I have been studying and writing on Guyanese and Caribbean migration for decades, and so, naturally, when information surfaces on that theme, particularly from outside of Guyana, I am drawn to it.
A recent report, “The World’s Biggest Diasporas” by Statista data journalist, Katharina Buchhoiz, in Forbes magazine, republished in the dailies and on social media, caught my attention.
The gist of the report is that the largest movement of people occurs in developing and less developed countries rather than in developed ones, and the reasons for this unfortunate event – the hierarchy of migration – are wars, economic stagnation, and a lack of vision regarding development, which the writer dubbed as “a lack of perspective.” It is also stated that the size of countries and their remoteness add to out-migration.
Although the writer has repeated the obvious in the field of migration, there are some merits in the missive. By looking at “global development strata”, the writer espouses, “the world’s least developed countries saw the biggest exodus with diasporas making up an average 12.5 per cent of their native-born populations, way ahead of less developed and more developed countries at around 3-6 per cent of people living abroad.” Nonetheless, I am confused with these labels: least developed, less developed, and developed countries in the above declaration.
To clarify, it is Emmanuel Wallerstein who developed the world system theory to explain how the world has been stratified. He used and applied a host of indices such as access to basic life needs, education, healthcare, per capita income, and so on to explain why some countries fall into specific stratification brackets which he labelled as the core, semi-periphery, and periphery, later modified into developed, developing and less developed or industrialised, industrialising, less industrialised. World migration, in all forms, is directly connected to Wallerstein’s stratification theory. I would call his theory smartification.
By now, you should know that I am leading up to something. I am not sure why the dailies and indeed politicians felt comfortable sharing and discussing the world diaspora report with so much intensity other than to say it is news that Guyana leads the list of countries with the largest diasporas, meaning that “Guyana had the biggest share of its native-born population — 36.4 per cent — living abroad.”
If you are a Guyanese living in the jungle of Guyana since Forbes Burnham died some decades ago and you are reading the Forbes Magazine report, you would not get through the first pages because you would know that the figure of 34.4 per cent of native Guyanese living abroad is dead wrong. It is much higher.
Let us use common sense which seems to be the methodology, as opposed to empirical evidence which the writer used to arrive at some conclusions in the report. Let us assume that the population of Guyana is 750,000. I know some sources cite a somewhat lower figure, but we accept the former for the sake of argument. The following is an estimation of native-born Guyanese who are currently living outside of Guyana: Suriname (50,000), Trinidad (20,000), Barbados (15,000), Venezuela (10,000), wider Caribbean (10,000), Canada (200,000) and US (300,000).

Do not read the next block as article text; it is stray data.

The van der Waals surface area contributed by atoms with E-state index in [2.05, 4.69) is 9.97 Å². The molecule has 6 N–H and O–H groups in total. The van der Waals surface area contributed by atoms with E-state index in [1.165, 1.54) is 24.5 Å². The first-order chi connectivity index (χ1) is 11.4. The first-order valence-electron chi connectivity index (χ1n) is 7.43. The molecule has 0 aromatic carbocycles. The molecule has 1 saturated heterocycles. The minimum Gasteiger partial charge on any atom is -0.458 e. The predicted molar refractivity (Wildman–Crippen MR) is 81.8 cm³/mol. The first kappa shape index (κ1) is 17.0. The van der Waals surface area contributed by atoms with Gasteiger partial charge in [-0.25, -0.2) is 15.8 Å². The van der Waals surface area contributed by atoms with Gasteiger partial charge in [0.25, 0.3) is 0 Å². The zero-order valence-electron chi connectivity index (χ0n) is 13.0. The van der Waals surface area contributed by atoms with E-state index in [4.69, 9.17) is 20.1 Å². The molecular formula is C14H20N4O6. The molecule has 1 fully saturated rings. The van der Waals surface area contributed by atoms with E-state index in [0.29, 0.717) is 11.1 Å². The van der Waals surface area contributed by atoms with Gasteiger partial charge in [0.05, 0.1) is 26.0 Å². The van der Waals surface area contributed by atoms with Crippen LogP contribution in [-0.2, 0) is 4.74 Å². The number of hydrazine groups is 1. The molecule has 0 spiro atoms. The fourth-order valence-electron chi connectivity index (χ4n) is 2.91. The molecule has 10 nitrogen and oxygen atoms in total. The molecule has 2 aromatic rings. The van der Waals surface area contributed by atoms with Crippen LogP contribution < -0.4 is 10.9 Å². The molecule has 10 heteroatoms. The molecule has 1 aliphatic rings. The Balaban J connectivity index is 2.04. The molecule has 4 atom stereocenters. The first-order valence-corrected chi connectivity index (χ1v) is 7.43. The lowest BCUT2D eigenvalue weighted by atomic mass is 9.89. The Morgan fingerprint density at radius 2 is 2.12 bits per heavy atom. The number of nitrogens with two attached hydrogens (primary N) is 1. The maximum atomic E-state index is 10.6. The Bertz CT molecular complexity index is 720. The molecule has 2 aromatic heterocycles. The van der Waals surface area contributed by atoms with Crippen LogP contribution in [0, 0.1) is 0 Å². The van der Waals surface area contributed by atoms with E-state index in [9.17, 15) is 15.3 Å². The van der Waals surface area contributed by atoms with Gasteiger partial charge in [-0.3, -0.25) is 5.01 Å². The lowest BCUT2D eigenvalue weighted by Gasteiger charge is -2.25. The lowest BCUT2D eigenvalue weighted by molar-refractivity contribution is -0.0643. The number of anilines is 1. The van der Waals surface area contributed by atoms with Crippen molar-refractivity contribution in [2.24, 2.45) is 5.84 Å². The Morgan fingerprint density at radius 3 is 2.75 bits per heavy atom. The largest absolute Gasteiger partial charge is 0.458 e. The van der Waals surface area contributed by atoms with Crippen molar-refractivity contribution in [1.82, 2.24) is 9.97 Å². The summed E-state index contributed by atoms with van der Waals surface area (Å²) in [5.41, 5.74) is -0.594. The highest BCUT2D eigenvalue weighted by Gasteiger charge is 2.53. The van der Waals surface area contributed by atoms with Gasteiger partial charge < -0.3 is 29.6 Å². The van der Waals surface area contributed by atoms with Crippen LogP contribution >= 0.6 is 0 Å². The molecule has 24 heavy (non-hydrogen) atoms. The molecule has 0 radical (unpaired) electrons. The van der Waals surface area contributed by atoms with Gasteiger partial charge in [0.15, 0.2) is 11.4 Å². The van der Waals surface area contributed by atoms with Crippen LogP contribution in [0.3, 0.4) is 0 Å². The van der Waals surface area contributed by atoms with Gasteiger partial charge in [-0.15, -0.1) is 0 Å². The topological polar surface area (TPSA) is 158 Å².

I am not sure about the size of the Guyanese population in England. These are modest estimates. If you do the mathematics, you will see that substantial numbers of Guyanese have been living outside of Guyana. I take it that when the writer stated that “its native-born population” meant Guyanese who were born in Guyana but out-migrated. If we were to add children born of Guyanese parentage outside of Guyana, for example, my children were born in St. Croix, the United States Virgin Islands, and those born in New York, the figure would be much higher. However, I suggest, or I feel comfortable with the thought that Guyana’s native-born population overseas is around 60 per cent.
My purpose here is not to embarrass the writer. It is always difficult to write about “foreign” places, but small population countries are sensitive as to how they are portrayed, especially since that “Sh.. Hole” comment from once the most powerful person in the world.
I must admit that I like one point, and that is, “they [Guyanese included] are inherently at a disadvantage when offering opportunities and chances to move within the country first.” This is factual. Despite internal movements after slavery and indenture from the plantations to settlements and from rural to urban areas brought about by economic opportunities, individual aspirations, and violence such as the Wismar massacre, the predominant pattern of Guyanese migration has been to overseas countries, already stated above.
Apart from the movement from the other regions to Georgetown, there have not been any major movements from one county to the other. For example, individuals from Berbice do not migrate to Essequibo and vice versa. May I tout this aphorism: Migration is the wave in which Guyanese have sailed to greener pastures (email@example.com).